Agweek file photo.
U.S. corn, soy hit four-week highs; wheat follows
CHICAGO – U.S. soybean and corn futures firmed early on Friday, hitting four-week highs on concerns about rains slowing early soybean harvest in Brazil and investor hopes of stimulus measures in China, traders said.
Wheat futures also rose, following corn and soybeans higher amid a mild round of short-covering. Traders also cited technical buying in wheat after European wheat hit contract lows.
"Grain futures are higher across the board this morning, with traders returning from the three-day weekend to find spirits improved by news of out China," Bryce Knorr, senior editor at Farm Futures Magazine, said in a research note.
Chicago Board of Trade soybean futures for March delivery were up 5 cents at $8.84 at 10:08 a.m. CST (1608 GMT) while CBOT March corn gained 4-3/4 cents to $3.68 a bushel.
Corn hit its highest since Dec. 22, while soybeans peaked at their highest since Dec. 23.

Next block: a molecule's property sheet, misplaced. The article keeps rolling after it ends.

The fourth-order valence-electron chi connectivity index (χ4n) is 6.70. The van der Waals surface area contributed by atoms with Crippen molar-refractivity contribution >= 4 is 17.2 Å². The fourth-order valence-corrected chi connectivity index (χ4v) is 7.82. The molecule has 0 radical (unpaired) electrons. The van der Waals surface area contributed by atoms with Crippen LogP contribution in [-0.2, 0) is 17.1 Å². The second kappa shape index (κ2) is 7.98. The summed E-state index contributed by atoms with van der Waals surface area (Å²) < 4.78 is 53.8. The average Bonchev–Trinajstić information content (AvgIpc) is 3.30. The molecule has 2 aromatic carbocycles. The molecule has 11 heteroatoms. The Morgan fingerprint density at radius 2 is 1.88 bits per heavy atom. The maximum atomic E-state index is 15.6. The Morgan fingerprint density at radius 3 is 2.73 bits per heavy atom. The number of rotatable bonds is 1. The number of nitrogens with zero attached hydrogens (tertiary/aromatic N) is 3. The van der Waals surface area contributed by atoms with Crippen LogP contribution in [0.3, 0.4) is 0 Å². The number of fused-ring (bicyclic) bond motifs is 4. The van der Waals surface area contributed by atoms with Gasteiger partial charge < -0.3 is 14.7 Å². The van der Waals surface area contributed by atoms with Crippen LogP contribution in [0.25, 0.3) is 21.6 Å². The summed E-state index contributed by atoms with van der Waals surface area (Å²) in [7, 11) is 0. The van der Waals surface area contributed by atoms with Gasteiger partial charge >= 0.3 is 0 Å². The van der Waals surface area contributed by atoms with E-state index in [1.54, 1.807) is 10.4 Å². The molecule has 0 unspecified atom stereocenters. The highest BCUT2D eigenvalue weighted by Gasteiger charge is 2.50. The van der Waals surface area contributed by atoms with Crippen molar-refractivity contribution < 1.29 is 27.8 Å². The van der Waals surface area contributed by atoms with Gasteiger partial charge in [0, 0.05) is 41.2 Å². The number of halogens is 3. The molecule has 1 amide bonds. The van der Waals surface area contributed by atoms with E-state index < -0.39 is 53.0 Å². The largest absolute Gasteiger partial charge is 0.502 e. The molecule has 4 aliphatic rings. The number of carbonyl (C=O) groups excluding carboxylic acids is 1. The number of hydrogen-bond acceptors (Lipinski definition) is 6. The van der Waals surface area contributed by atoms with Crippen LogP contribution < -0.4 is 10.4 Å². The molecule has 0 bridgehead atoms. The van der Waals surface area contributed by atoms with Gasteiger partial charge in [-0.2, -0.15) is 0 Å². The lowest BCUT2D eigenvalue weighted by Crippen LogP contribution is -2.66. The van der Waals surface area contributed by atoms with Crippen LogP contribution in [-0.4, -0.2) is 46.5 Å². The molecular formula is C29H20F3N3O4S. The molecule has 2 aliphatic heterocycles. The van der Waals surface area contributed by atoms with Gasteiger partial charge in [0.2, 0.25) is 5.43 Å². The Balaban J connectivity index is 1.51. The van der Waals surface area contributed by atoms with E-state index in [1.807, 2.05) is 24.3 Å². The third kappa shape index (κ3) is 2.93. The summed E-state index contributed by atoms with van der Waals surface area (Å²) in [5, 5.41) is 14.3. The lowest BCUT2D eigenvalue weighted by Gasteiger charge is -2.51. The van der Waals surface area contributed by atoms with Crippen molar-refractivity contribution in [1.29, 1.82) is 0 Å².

China’s economy grew at its weakest pace in a quarter of a century last year, raising hopes Beijing would cushion the slowdown with more stimulus policies, which in turn prompted a rally on the country’s rollercoaster share markets.
Heavy rains are forecast in Brazil’s center-west grain belt this week, meteorologists said, helping some newly cultivated areas to recover from last year’s dry weather but raising concerns for farmers who are ready to harvest.
The market has generally been anticipating bumper soybean crops in South America, and the supply pressure has been exacerbated by moves from Argentina’s new government to scale back export barriers.
"The overall supply picture in South America is positive, but you do see a few jitters about weather events and what they can do to crops," National Australia Bank agribusiness economist Phin Ziebell said.
Traders said that large short positions held by investors meant that grain markets were prone to sporadic rallies, especially given sensitivity to South American weather this time of year.
CBOT March wheat futures were up 3 cents at $4.76-3/4, with gains kept in check by export concerns.
Sales of Argentine wheat to the United States was cited as a key factor that pushed down European futures to contract lows on Monday.
The U.S. Agriculture Department said on Tuesday morning that weekly export inspections of wheat came in at 340,842 tons, near the low end of market forecasts.